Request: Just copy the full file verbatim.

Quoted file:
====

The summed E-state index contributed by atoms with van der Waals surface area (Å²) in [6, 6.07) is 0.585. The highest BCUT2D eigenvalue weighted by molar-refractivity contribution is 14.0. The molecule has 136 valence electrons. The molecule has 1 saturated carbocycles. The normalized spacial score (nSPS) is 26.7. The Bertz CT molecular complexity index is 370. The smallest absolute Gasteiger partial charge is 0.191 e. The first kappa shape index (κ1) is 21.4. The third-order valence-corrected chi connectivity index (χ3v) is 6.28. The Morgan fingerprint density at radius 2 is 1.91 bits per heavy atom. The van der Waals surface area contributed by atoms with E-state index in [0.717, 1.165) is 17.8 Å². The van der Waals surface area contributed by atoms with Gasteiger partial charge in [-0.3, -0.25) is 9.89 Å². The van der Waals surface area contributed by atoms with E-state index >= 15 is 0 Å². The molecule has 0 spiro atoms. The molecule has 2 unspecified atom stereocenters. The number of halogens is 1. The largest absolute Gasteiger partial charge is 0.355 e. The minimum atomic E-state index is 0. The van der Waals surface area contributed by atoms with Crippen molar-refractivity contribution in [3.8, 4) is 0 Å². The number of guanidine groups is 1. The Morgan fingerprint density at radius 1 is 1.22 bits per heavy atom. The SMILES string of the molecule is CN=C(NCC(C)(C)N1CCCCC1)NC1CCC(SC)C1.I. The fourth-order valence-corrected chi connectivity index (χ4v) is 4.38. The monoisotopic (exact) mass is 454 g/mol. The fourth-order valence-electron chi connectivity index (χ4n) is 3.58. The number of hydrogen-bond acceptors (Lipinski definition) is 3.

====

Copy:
The summed E-state index contributed by atoms with van der Waals surface area (Å²) in [6, 6.07) is 0.585. The highest BCUT2D eigenvalue weighted by molar-refractivity contribution is 14.0. The molecule has 136 valence electrons. The molecule has 1 saturated carbocycles. The normalized spacial score (nSPS) is 26.7. The Bertz CT molecular complexity index is 370. The smallest absolute Gasteiger partial charge is 0.191 e. The first kappa shape index (κ1) is 21.4. The third-order valence-corrected chi connectivity index (χ3v) is 6.28. The Morgan fingerprint density at radius 2 is 1.91 bits per heavy atom. The van der Waals surface area contributed by atoms with E-state index in [0.717, 1.165) is 17.8 Å². The van der Waals surface area contributed by atoms with Gasteiger partial charge in [-0.3, -0.25) is 9.89 Å². The van der Waals surface area contributed by atoms with E-state index >= 15 is 0 Å². The molecule has 0 spiro atoms. The molecule has 2 unspecified atom stereocenters. The number of halogens is 1. The largest absolute Gasteiger partial charge is 0.355 e. The minimum atomic E-state index is 0. The van der Waals surface area contributed by atoms with Crippen molar-refractivity contribution in [3.8, 4) is 0 Å². The number of guanidine groups is 1. The Morgan fingerprint density at radius 1 is 1.22 bits per heavy atom. The SMILES string of the molecule is CN=C(NCC(C)(C)N1CCCCC1)NC1CCC(SC)C1.I. The fourth-order valence-corrected chi connectivity index (χ4v) is 4.38. The monoisotopic (exact) mass is 454 g/mol. The fourth-order valence-electron chi connectivity index (χ4n) is 3.58. The number of hydrogen-bond acceptors (Lipinski definition) is 3.